# Thursday, August 6, 2009
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Global Wind Oscillation Phase Space - May 7, 2009 vs August 4, 2009 Click
Global Wind Oscillation Phase Space
May 7, 2009 vs August 4, 2009

After spending the last week of May and most of June on the positive relative AAM (El Niño) side of the Global Wind Oscillation (GWO) phase space, the GWO slipped back into negative relative AAM territory the last week of June and stayed there most of July. Following the lead of the atmosphere, development of the current El Niño also slowed in July.

During July there was little change in equatorial Pacific SST anomalies; the Southern Oscillation Index (SOI) became strongly positive; and the June-July Multivariate ENSO Index (MEI) value, reported August 5, increased by only 0.05.

However, during July, enhanced tropical convection shifted from the western Indian Ocean to the west central Pacific, extending from about 140E to the dateline. This was followed by the development of a strong Westerly Wind Burst (WWB) in the western Pacific. Coincident with the WWB was a dramatic reduction in the SOI, and an an orbit of the GWO to a somewhat higher global relative AAM state. These events are consistent with a developing El Niño.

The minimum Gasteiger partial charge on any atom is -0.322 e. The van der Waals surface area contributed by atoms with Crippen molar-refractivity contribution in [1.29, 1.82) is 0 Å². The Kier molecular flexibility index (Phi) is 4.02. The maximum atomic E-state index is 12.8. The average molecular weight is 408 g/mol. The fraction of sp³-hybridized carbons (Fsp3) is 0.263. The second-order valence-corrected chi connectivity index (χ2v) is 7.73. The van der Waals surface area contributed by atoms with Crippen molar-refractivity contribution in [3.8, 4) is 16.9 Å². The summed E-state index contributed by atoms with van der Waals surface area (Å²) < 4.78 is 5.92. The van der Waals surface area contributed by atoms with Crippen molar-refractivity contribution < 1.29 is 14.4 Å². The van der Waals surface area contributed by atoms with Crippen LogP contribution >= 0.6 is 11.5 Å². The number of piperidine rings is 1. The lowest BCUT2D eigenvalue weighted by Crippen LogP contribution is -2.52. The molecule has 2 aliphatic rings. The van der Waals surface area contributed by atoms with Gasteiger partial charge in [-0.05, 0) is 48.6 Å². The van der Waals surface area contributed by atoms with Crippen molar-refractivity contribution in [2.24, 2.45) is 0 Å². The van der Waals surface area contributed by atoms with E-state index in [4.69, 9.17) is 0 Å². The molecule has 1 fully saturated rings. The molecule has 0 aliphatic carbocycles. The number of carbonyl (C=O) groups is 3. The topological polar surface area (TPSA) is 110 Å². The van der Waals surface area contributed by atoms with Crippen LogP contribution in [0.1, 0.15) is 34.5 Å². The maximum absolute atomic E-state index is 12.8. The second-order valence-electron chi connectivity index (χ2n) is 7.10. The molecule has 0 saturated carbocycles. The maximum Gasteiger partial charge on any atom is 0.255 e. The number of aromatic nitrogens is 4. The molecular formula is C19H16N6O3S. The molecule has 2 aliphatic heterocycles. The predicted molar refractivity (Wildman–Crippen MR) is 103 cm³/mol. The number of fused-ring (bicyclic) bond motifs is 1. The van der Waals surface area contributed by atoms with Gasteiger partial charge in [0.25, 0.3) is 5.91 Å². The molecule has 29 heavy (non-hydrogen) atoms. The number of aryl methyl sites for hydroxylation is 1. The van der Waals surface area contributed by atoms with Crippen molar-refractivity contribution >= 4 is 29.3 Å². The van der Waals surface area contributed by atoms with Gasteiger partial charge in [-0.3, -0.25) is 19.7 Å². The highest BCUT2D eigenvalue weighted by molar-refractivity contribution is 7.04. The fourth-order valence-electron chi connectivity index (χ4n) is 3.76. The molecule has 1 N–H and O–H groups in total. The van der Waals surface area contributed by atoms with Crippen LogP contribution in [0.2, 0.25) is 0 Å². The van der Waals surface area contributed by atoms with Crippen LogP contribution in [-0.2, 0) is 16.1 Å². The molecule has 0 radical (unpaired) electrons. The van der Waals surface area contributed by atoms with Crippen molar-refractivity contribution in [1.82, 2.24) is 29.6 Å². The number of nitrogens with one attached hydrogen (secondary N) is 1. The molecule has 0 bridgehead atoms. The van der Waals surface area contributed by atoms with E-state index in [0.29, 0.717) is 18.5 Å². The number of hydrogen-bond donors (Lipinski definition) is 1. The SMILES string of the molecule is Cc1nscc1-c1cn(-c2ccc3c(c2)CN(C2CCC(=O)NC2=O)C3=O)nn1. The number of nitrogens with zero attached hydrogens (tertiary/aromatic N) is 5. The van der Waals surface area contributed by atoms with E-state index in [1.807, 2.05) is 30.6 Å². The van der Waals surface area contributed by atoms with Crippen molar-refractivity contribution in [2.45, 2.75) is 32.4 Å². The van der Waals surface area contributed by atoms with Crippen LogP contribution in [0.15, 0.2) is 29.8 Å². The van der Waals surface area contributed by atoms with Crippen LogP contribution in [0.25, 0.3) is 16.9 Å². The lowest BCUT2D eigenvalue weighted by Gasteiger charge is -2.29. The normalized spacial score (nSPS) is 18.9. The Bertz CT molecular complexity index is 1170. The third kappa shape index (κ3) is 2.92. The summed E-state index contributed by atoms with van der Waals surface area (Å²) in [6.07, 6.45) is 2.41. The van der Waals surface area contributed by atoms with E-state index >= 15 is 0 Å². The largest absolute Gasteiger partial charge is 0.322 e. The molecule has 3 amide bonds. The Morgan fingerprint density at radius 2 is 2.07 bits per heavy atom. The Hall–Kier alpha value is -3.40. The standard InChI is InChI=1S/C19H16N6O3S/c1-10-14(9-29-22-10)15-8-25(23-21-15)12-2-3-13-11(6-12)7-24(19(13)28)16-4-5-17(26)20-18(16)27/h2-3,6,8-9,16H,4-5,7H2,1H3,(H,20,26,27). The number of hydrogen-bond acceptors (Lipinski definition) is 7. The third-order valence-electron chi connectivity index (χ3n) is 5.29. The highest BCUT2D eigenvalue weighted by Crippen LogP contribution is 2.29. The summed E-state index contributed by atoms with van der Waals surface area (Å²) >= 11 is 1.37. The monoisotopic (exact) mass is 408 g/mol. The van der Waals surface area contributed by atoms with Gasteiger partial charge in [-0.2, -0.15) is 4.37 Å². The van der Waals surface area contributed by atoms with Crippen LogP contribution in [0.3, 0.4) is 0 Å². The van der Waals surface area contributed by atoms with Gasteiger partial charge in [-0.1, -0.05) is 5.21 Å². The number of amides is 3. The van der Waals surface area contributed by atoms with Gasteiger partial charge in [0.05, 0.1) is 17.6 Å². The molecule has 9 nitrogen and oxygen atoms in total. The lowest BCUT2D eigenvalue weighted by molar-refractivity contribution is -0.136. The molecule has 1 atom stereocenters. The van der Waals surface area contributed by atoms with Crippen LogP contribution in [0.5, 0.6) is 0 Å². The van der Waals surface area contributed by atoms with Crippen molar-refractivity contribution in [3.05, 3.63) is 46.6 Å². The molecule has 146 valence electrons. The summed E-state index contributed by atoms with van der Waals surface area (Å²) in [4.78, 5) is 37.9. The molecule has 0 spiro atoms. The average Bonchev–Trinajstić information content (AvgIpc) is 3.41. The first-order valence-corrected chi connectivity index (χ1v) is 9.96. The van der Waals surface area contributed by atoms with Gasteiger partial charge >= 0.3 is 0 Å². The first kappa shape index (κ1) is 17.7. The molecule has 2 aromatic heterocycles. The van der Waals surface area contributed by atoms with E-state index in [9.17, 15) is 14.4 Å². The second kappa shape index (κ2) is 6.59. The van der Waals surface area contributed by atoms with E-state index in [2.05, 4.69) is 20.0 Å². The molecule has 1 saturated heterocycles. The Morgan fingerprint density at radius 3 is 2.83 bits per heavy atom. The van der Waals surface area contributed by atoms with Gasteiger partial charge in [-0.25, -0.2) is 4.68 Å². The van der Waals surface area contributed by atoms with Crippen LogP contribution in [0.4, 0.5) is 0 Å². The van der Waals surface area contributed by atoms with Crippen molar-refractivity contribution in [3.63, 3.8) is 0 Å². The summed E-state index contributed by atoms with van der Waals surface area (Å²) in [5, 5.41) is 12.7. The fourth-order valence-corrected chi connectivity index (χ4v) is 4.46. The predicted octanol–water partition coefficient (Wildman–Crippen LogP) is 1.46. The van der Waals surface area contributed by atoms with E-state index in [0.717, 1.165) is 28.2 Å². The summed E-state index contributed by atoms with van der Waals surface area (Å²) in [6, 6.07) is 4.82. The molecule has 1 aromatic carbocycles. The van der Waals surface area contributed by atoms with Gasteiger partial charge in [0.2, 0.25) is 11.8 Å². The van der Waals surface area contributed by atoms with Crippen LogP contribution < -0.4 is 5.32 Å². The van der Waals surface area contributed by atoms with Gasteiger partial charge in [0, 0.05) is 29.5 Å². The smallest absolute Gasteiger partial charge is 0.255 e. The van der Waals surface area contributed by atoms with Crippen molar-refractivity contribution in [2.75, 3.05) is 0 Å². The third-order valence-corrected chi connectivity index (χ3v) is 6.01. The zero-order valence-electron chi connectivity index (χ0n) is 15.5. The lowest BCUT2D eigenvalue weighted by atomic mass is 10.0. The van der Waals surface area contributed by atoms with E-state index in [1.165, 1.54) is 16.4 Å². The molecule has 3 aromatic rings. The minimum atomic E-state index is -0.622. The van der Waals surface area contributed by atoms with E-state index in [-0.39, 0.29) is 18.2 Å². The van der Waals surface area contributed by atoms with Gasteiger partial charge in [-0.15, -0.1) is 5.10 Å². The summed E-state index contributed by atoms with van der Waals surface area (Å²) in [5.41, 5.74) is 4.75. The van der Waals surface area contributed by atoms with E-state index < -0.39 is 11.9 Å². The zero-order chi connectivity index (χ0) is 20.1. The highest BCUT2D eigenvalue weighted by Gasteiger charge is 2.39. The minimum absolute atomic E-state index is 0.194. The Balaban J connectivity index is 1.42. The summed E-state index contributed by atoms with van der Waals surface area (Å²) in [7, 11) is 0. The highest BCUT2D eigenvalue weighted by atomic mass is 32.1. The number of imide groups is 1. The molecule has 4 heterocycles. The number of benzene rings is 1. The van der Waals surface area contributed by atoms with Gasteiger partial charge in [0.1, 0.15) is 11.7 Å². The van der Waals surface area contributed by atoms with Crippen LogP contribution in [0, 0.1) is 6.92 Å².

According to the El Niño/Southern Oscillation (ENSO) Diagnostic Discussion issued August 6 by the Climate Prediction Center/NCEP/NWS, "current conditions and model forecasts favor the continued development of a weak-to-moderate strength El Niño into the Northern Hemisphere Fall 2009, with the likelihood of at least a moderate strength El Niño (3-month Niño-3.4 SST index of +1.0°C or greater) during the Northern Hemisphere Winter 2009-10."

How often are Summer temps hotter in Seattle than the San Fernando Valley? From July 26 to August 3, 2009, the Seattle area suffered through a heat wave that broke numerous records, including several "all-time" temperature records. On July 29, 2009 Sea-Tac reached 103°F, Bellingham 96°F, and Seattle WFO (Sandpoint) 105°F, the highest temperature ever recorded at these stations.

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